pursuit


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pur·suit

 (pər-so͞ot′)
n.
1. The act or an instance of chasing or pursuing: the pursuit of the suspect by the police.
2. The act of striving to gain or accomplish something: the pursuit of wealth; the pursuit of higher education.
3. An activity, such as a vocation or hobby, engaged in regularly.

[Middle English, from Anglo-Norman pursuite, from pursure, to pursue; see pursue.]

pursuit

(pəˈsjuːt)
n
1.
a. the act of pursuing, chasing, or striving after
b. (as modifier): a pursuit plane.
2. (Other Non-sporting Hobbies) an occupation, hobby, or pastime
3. (Cycle Racing) (in cycling) a race in which the riders set off at intervals along the track and attempt to overtake each other
[C14: from Old French poursieute, from poursivre to prosecute, pursue]

pur•suit

(pərˈsut)

n.
1. the act of pursuing.
2. an effort to secure or attain; quest.
3. an occupation or pastime one regularly engages in: literary pursuits.
[1300–50; Middle English < Anglo-French purseute « Vulgar Latin *prōsequita for Latin prōsecūta, feminine of prōsecūtus, past participle of prōsequī to pursue; compare suit]

pursuit

  • dachshund - German for "badger hound," from its original breeding purpose to pursue a badger (etc.) that has taken refuge in a burrow.
  • invite - Comes from Latin invitare, from an Indo-European root meaning "to go after something, pursue with vigor, desire."
  • logology - The pursuit of word puzzles; also the science of words.
  • sue - From Latin sequi, "follow," it first meant "follow, go in pursuit of."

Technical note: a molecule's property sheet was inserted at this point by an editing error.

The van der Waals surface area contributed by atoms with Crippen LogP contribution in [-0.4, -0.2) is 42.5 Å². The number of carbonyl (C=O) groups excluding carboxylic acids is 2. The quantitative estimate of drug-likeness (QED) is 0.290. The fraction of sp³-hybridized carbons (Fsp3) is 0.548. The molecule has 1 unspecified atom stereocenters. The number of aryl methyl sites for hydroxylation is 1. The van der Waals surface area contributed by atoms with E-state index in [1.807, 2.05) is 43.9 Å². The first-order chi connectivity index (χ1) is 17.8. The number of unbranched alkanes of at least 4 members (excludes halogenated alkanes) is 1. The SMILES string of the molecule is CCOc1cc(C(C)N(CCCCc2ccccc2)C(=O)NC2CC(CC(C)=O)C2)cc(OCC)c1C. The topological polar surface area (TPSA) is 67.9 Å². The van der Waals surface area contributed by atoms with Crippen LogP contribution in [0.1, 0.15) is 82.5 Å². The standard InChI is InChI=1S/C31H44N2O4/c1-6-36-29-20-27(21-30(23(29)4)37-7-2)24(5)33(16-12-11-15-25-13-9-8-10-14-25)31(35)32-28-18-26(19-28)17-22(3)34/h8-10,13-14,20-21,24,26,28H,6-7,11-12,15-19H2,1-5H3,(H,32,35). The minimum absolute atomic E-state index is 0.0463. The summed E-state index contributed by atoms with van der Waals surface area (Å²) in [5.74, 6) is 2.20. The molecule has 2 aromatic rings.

pursuit

An offensive operation designed to catch or cut off a hostile force attempting to escape, with the aim of destroying it.

Pursuit

 
  1. (He was) after her like a hound after a deer —Harriet Beecher Stowe
  2. (He was) after it like a duck on a June bug —American colloquialism, attributed to the South

    A twist on the duck/bug comparison is to be after something, “Like a pet coon into the churn.”

  3. (He was) after it like the stink after onion —American colloquialism, attributed to the South
  4. Chased him like a fox chases a turkey —Rosa Guy
  5. Chased me … like a kid after a fire truck —Irwin Shaw
  6. Follow after me like an old weasel tracing a rat —John M. Synge

    In Synge’s script for The Playboy of the Western World, ‘weasel’ was spelled with the letter z.

  7. Follow each other like lemmings over the cliffs of Dover —Richard Hicks, about discount book sellers, Publishers’ Weekly, 1986
  8. Follow every lead like a lawyer building a case —Anon
  9. Followed her about like a little dog —William Makepeace Thackeray
  10. Followed him like a trained sleuth —Shelby Hearon
  11. Followed one another like insects going at dawn through the heavy grass —Eudora Welty
  12. Follow you around like flies —Gavin Lyall
  13. Haunted me like a passion —William Wordsworth
  14. Held on his trail like an old hound after his last coon —James Crumley
  15. Hounded him like bailiffs —Oakley Hall
  16. Looked for … like a bird looking for forage in a desert —Arthur A. Cohen
  17. Pursue as wolves pursue sheep —William Reese, a rare book dealer, quoted in Wall Street Journal article on how book collectors go after their finds, May 6, 1986